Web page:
Scene: A wild hillside battle. Forces of opposing colors and ideologies clash under the burning sun in a riot of tiny victories and failures. One side begins to falter, its defenders giving way beneath the strength of their enemies.
And their leader bellows over the sound, the battle cry of their people: “I REALLY HATE ASPARAGUS!”
The army responds, swelling with pride and fierce loyalty to their united hatred of an evil green vegetable. On the other side, courage dwindles.
The opposing leader responds: “FOR THE BUS DRIVERS!”
The hordes of bus drivers and bus-driver-adjacent warriors respond with their own passion reignited.
And the two sides meet once more to commence their battle.
Okay. Yeah, silly. But whether you’re engaged in the strangest of strange confrontations or just trying to defeat yourself, it helps to have something to hold onto, some phrase or reminder or statement of a goal. If you know what you’re aiming for, be it victory for the Horde or freedom from King Edward’s rule of wearing pants, it helps you get there. Right?
Well, it does for me.
About every 18 months, I create for myself a little maxim, a set idea that will guide my writing until I change it again. It’s not a rule and it isn’t fandom- or lack-thereof-specific, but more broadly it serves as a reminder of that which I strive to achieve in all writing, from a oneshot to a publishable novel. I stick it right in front of my monitor and look at it every day.
My current maxim is the Rule of BEAR.
Be Reckless: Don’t tell the ‘safe’ story. Tell the story that needs telling. Take the chances. Make mistakes and fix them on the way down. Challenge the rules at the root of the world. Question all assumptions. Don’t hold back.
Empty the Well: Don’t settle for ‘good enough.’ If it needs more, give it more. Wring the story and the characters dry. Seek out the meaning, the absolutes, the sharpest edges. Rip out a lung if necessary. Leave nothing on the table. Leave nothing unrealized. Give until it hurts, then give until it bleeds, then give until it runs dry. Then give again.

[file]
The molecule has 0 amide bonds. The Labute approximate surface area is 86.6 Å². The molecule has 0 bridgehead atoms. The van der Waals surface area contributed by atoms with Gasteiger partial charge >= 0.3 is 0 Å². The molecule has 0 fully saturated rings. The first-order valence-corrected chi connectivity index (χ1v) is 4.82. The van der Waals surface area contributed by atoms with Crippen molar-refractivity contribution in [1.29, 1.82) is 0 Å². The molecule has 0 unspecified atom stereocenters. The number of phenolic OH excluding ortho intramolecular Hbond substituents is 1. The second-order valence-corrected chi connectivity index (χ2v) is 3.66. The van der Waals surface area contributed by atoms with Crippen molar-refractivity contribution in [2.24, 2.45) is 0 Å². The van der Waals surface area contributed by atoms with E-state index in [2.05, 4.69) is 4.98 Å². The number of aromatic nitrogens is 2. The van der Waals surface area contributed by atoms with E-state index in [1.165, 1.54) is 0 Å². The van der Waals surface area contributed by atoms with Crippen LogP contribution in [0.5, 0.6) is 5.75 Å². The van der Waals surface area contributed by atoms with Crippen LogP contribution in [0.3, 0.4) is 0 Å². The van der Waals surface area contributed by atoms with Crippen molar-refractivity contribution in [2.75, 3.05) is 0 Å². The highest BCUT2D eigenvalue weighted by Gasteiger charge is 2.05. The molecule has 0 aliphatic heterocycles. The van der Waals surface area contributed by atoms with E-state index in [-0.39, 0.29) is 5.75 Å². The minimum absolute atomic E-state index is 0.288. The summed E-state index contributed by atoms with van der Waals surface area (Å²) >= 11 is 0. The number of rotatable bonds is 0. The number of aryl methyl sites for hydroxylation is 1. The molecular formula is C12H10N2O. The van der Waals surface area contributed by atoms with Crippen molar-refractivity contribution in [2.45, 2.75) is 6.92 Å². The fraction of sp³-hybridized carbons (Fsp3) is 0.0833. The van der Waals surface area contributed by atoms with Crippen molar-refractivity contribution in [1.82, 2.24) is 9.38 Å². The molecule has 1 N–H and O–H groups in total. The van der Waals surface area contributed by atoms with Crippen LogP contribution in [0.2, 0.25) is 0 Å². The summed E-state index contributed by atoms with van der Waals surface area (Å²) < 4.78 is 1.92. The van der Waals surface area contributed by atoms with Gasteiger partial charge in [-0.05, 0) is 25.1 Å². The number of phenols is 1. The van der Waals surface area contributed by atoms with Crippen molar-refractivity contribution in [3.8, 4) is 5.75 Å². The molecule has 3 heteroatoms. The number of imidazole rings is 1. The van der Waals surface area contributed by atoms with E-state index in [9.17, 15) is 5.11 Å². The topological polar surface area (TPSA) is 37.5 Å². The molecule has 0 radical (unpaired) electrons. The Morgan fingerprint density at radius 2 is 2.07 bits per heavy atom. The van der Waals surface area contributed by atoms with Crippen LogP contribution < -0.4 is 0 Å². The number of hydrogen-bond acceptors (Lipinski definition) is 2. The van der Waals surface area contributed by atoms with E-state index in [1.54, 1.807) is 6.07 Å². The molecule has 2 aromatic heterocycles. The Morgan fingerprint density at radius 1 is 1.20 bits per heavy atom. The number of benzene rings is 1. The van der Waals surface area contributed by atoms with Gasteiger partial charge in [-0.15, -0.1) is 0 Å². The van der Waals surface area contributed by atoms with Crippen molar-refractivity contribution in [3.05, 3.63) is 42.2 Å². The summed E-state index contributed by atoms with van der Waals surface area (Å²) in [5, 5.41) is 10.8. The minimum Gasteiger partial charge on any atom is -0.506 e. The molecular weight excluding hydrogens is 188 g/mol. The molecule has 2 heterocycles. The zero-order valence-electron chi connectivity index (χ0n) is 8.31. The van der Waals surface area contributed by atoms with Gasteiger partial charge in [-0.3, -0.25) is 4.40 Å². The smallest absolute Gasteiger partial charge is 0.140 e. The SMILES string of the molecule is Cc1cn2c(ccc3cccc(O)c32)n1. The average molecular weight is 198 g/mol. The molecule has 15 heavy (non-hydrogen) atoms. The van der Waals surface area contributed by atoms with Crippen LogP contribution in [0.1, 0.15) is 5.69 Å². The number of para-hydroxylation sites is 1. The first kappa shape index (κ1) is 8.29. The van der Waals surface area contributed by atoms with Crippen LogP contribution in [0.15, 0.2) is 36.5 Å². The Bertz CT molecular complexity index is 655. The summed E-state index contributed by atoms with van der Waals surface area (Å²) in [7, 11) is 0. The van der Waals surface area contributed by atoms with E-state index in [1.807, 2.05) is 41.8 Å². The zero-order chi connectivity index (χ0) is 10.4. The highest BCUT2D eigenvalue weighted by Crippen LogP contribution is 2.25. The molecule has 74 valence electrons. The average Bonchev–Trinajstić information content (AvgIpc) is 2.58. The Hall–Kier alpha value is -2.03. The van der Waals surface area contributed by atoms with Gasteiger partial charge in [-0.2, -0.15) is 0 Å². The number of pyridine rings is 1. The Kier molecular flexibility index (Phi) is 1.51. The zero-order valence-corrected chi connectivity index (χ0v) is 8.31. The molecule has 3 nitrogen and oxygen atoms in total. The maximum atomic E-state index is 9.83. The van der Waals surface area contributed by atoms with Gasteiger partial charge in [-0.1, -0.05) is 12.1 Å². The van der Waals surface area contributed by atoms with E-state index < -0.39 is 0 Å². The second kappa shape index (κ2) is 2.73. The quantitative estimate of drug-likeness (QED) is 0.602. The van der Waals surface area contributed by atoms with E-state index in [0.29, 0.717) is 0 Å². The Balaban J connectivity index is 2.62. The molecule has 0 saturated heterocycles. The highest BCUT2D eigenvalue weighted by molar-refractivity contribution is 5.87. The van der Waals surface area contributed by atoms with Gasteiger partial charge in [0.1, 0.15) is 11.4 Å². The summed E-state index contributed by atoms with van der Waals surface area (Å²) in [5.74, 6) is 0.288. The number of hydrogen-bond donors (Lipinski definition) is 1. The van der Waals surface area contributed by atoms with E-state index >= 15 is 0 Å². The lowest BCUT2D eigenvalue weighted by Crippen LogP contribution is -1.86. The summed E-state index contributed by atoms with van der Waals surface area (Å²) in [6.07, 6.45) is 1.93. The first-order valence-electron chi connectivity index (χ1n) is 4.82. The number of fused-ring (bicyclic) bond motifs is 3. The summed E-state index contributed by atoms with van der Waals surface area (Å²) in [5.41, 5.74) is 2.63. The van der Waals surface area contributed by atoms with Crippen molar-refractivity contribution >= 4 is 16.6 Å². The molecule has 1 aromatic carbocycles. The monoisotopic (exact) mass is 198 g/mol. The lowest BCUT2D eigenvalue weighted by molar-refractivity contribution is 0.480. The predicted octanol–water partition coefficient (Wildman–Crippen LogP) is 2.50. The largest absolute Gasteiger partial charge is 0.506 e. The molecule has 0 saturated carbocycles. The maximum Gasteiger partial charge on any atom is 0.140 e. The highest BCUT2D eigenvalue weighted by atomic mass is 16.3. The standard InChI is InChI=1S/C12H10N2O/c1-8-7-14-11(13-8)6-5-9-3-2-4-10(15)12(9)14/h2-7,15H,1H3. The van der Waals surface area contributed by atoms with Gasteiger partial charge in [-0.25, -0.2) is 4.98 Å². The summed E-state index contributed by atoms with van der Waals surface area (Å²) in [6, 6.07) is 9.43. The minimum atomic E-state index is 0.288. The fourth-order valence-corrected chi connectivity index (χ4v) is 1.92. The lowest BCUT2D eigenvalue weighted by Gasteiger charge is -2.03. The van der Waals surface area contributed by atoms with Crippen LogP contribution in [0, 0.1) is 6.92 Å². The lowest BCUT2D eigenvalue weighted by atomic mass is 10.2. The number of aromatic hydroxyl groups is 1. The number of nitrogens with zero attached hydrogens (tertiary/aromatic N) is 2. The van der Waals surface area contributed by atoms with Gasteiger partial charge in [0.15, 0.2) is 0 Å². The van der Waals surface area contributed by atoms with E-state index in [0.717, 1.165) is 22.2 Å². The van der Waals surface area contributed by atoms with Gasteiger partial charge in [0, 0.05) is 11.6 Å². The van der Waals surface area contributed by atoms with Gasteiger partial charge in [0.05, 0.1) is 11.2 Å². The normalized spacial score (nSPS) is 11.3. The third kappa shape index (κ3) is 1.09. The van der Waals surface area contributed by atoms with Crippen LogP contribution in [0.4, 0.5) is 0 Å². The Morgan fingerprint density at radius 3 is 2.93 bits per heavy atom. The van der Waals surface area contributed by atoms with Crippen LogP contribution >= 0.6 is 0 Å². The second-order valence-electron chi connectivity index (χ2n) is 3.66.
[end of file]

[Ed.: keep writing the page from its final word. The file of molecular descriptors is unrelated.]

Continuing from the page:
Art Harder: (There is an optional “motherf*cker” at the end of this line, per Chuck Wendig’s awesomeness.) Craft every line like it is a safety harness dangling you over the Grand Canyon. Write every day like the bank account will empty without words to fill it up. Feeling uninspired, uninterested, frustrated? Tough. Create or die. Bulldoze through blocks like a toddler mowing down a sandcastle.
Regret Nothing: Let the failure of the previous day die with the sunset. If it sucks, fix it. If it was hard to do, relish in it. If it felt strange, celebrate it. Step forward and write. If it’s the wrong story, it will be a lesson in wrongness for next time. Apologize for nothing, not even the mistakes, because they still lend blood and wisdom to the whole.
For myself, I need a battle cry like this. It’s too easy for my self-doubt to crawl in and whisper that I should tell the story that everyone else tells, with the language and the twists that are ‘normal.’ It’s too easy for me to lose days dithering about whether X or Y decision was a mistake, or whether I should just give up and not challenge it to be better than it is. It’s too easy for me half-ass a story.
Stories, shockingly, need a full ass to sit well.
Thus, this maxim. The last set was kinda similar and it had the “Be Reckless” in it, and I was glad of that because it was me giving myself permission to take risks. Now I’m giving myself permission to push harder than ever, to drive forward with all the force of will I can summon on a daily basis. I’m giving myself permission to experiment, to dry myself out, and to forge on without doubt.
We’ll see how it works out.
Incidentally, a very useful post on something quite similar was written by the ever-awesome Chuck Wending HERE.
And, in honor of that, a friend of mine made this:
You heard the man. Get to work.
Lastly, another author friend of mine, the amazing Eric Zawadzki, wrote this post a long time ago whose ending was all about hunting down the muse and hanging her head on the wall — on not waiting for inspiration but instead creating it. It motivated me when I read it and helped me find a lot of agency in myself I didn’t know I possessed.
Well, no offense to Eric — he IS right, by the way — but I’m not equipping myself for muse-hunting anymore.
I’m loaded for BEAR.